Weird 'alien' sacks wash up on UK beach, most likely a whale's stomach

A bizarre lump of white flesh lying on Marazion Beach in Cornwall, England, on Oct. 27. It was discovered by a woman walking her dog (pictured). Experts think the unusual object it is likely to be a whale's stomach. (Image credit: Helen Marlow)

A strange, alien-like blob of flesh recently left beach-goers "baffled" after it washed up on the U.K. shoreline. Experts believe that the unusual object is actually a pile of whale guts that floated ashore.

Local resident Helen Marlow discovered the bizarre remains on Oct. 27 at around 12 p.m. local time while walking her dog on Marazion Beach, near Penzance in Cornwall, England, Cornwall Live reported.

"It appeared to be a white, fleshy-looking substance," Marlow told Live Science in an email. "It had no definite features, such as limbs, but appeared to be one mass."

Marlow stumbled across the fleshy, seaweed-covered lump around halfway up the beach shortly after the tide had receded, which suggests that it had washed ashore. 

It didn't have any "noticeable tears" or give off any "pungent, nasty or rotting smells," Marlow said. "I couldn't bring myself to touch it, but I did try to move it with my boot and, as I did, it wobbled a bit like a big, fat jelly."

Related: 11 strange things that washed ashore in 2021 

Marlow's dog reacted with excitement and attempted to rub its body all over the mysterious lump, suggesting that the object was organic, Marlow said. But other than that, she had "no idea" what it could be. "I just couldn't recognize it or compare it to anything I had seen before," she added.

Marlow uploaded photos of the fleshy lump to the British Marine Life Study Society Facebook group and received mixed guesses on what it could be. Suggestions included a whale placenta, sandbags and a deflated weather balloon. 

The Facebook post soon caught the attention of the Cornwall Wildlife Trust's (CWT) Marine Strandings Network, which records all dead organic material that washes ashore in the area. Initially, the network's researchers suspected that the alien-looking material could indeed be a whale placenta. That would have been "really exciting," Abby Crosby, a marine conservation officer at CWT, told Live Science, because it would have meant that a baby whale had been born nearby recently, she added.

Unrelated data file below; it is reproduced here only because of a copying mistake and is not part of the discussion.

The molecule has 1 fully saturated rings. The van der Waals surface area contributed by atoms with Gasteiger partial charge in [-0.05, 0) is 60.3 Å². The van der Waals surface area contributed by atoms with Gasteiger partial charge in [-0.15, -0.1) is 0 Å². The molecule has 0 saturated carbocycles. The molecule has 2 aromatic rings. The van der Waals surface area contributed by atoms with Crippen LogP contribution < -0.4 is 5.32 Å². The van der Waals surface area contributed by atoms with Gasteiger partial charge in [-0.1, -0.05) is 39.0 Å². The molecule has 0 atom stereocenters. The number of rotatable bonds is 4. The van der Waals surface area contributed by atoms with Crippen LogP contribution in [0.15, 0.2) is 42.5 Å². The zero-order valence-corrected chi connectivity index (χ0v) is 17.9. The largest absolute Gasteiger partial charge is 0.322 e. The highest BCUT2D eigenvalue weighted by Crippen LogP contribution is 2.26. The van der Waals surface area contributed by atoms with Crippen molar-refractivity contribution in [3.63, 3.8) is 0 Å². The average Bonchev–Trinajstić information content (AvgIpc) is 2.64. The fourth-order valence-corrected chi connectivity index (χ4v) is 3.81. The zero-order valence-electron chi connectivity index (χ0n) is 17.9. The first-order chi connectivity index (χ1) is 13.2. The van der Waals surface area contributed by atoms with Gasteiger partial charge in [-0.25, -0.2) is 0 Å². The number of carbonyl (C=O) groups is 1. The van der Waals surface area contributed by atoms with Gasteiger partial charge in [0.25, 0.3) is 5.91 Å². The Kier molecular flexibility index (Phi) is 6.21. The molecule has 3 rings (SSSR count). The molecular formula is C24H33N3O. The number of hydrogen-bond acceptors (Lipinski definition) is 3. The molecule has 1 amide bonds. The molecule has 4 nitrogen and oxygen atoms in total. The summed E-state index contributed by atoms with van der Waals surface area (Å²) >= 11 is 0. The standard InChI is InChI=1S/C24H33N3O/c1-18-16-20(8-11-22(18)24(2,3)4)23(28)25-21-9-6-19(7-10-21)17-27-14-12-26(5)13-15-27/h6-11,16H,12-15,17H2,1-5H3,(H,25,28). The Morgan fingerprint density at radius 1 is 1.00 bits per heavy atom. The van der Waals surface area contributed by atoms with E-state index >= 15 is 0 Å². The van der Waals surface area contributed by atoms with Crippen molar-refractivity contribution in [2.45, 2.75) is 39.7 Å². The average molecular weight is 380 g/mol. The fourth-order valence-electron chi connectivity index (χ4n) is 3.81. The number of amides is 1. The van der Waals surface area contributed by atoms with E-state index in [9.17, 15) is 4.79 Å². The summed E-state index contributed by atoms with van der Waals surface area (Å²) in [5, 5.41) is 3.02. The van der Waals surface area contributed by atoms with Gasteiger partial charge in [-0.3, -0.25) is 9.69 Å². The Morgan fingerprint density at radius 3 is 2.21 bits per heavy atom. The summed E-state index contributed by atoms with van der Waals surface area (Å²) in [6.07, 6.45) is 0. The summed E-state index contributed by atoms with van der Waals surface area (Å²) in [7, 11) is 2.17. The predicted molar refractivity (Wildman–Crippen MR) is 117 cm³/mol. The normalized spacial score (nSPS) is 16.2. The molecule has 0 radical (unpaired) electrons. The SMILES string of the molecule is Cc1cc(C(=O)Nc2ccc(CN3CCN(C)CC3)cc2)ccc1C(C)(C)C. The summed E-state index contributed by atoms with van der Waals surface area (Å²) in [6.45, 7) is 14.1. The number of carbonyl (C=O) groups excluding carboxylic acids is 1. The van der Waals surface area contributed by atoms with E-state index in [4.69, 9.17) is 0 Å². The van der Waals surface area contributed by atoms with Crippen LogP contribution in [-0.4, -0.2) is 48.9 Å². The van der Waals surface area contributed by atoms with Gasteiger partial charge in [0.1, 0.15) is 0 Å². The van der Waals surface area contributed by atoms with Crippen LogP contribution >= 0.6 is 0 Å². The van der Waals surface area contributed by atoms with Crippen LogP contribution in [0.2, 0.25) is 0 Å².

Marlow puts her foot next to the white fleshly lump for scale. (Image credit: Helen Marlow)

However, after consulting with experts at the U.K.'s Cetacean Strandings Investigation Programme (CSIP), it became clear that the gelatinous mass was actually a whale's stomach. It is unclear exactly which species of whale the stomach may have come from, but its size offers some clues.

"It's big," Crosby said, which means it must have come from a sizable whale species. A number of large whales regularly pass through U.K. waters, including fin whales (Balaenoptera physalus), minke whales (Balaenoptera acutorostrata) and humpback whales (Megaptera novaeangliae). Less frequent visitors include species such as sperm whales (Physeter macrocephalus) and bowhead whales (Balaena mysticetus), Crosby said. 

Related: A blue whale's daily intake of microplastics weighs as much as a small person

The stomach likely came from a dead whale decomposing on the ocean surface far from the coast, she added 

Small marine scavengers like seabirds typically focus on a dead cetacean's genital area because it is soft and already has an opening that they can tear even wider to reach the whale's flesh and blubber, Crosby said. As a result, "it's not unusual to see the underside of a dead cetacean get opened up," which could explain how the whale's internal organs spilled out, she added.

It is unclear how often whale stomachs may wash ashore like this, as people typically report sightings of complete carcasses  but tend to ignore the "bits and bobs" that turn up on their own, she added. However, other whale body parts, including bones and blubber, do turn up on nearby beaches, she said.   

Unfortunately, any opportunity to study the whale's stomach and learn more about it has now likely been lost. "I'm guessing it would have washed away with the next tide perhaps, or been eaten by sea birds or fish," Marlow said.

But for Crosby, the sighting is nonetheless very important. "It demonstrates that we have some of the ocean's giants living just off our coastline,"  which is something a lot of people in the U.K. simply don't realize, she said. 

Harry Baker
Senior Staff Writer

Harry is a U.K.-based senior staff writer at Live Science. He studied marine biology at the University of Exeter before training to become a journalist. He covers a wide range of topics including space exploration, planetary science, space weather, climate change, animal behavior, evolution and paleontology. His feature on the upcoming solar maximum was shortlisted in the "top scoop" category at the National Council for the Training of Journalists (NCTJ) Awards for Excellence in 2023.